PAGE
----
Give wisely, generously, and soon.
Update: Now that many billions of dollars have been earmarked for tsunami relief and reconstruction, by governments,
corporations, and private individuals, you may want to consider donating to these charities' general funds,
rather than earmarking your donation for the tsunami. Though the tsunami is the worst natural disaster of recent
times, killing more than 150,000 people, it is dwarfed by things like AIDS
(which has killed 19 million people
destroying much of sub-Saharan Africa) and the
war in the Congo (which has killed 3.8 million
people, mainly from disease and starvation, since 1998).
Posted by benrosen at December 29, 2004 08:08 AM
| Up to blog
I suggest World Vision? They are a Christian charity with child and family sponsorships, with a project-vs-admin ratio of $0.86 per dollar (to projects) (worldvision.org)...
I'd like to see data on how these charities handled 9/11 donations. I'm not giving a dime to a certain organization that squandered our goodwill.
Here's the rating for UNICEF: https://www.charitynavigator.org/index.cfm/bay/search.summary/orgid/4617.htm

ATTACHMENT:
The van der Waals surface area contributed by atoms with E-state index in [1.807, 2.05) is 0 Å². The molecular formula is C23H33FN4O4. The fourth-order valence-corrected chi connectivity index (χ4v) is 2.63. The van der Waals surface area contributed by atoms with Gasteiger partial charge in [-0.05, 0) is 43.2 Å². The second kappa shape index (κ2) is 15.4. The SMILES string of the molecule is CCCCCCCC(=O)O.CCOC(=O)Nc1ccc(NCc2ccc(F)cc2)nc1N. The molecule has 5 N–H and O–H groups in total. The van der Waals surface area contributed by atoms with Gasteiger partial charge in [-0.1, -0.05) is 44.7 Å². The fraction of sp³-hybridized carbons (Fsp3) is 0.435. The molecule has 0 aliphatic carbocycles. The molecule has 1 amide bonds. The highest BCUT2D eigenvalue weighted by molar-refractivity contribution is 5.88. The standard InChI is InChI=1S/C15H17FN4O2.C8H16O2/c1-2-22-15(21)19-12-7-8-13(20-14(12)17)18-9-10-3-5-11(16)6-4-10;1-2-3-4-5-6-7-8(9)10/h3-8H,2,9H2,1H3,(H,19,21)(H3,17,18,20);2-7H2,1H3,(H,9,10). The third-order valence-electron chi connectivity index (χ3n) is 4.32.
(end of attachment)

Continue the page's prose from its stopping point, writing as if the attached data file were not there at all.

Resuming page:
It's usually listed under United States Fund for UNICEF. It got **** from Charity Navigator.
Sorry to post again:
From BBB: Yes for UNICEF
I don't see it on AIP.
I'd really like to see efficiency information included along with the other criteria. Perhaps also a 'tick-the-box' situation as to whether donations go towards proselytising too.
JS: the BBB report on the Red Cross discusses in detail their handling of the 9/11 money. They are still sitting on some of it, but there may be good reasons for that. I haven't run across other discussions of that aspect, but I'm sure there are some out there.
Joe: Actually I looked at that, but the problem is that the United States Fund for UNICEF seems to be a "funnel" charity. They are efficient in terms of their major "project", which is grants to UNICEF. That doesn't, however, tell you what UNICEF does with the money, in terms of real projects vs. administrative/bureaucratic overhead, etc.
Jackson, that would be interesting; but I don't know where to get that information, and it's also hard to define "proselytizing". I'm a big fan of the Grameen Foundation, which is a secular charity and doesn't proselytize in a religious sense -- but they do promote particular social practices, even to the extent of, for instance, asking credit recipients to pledge not to engage in dowry marriage! Is that proselytizing?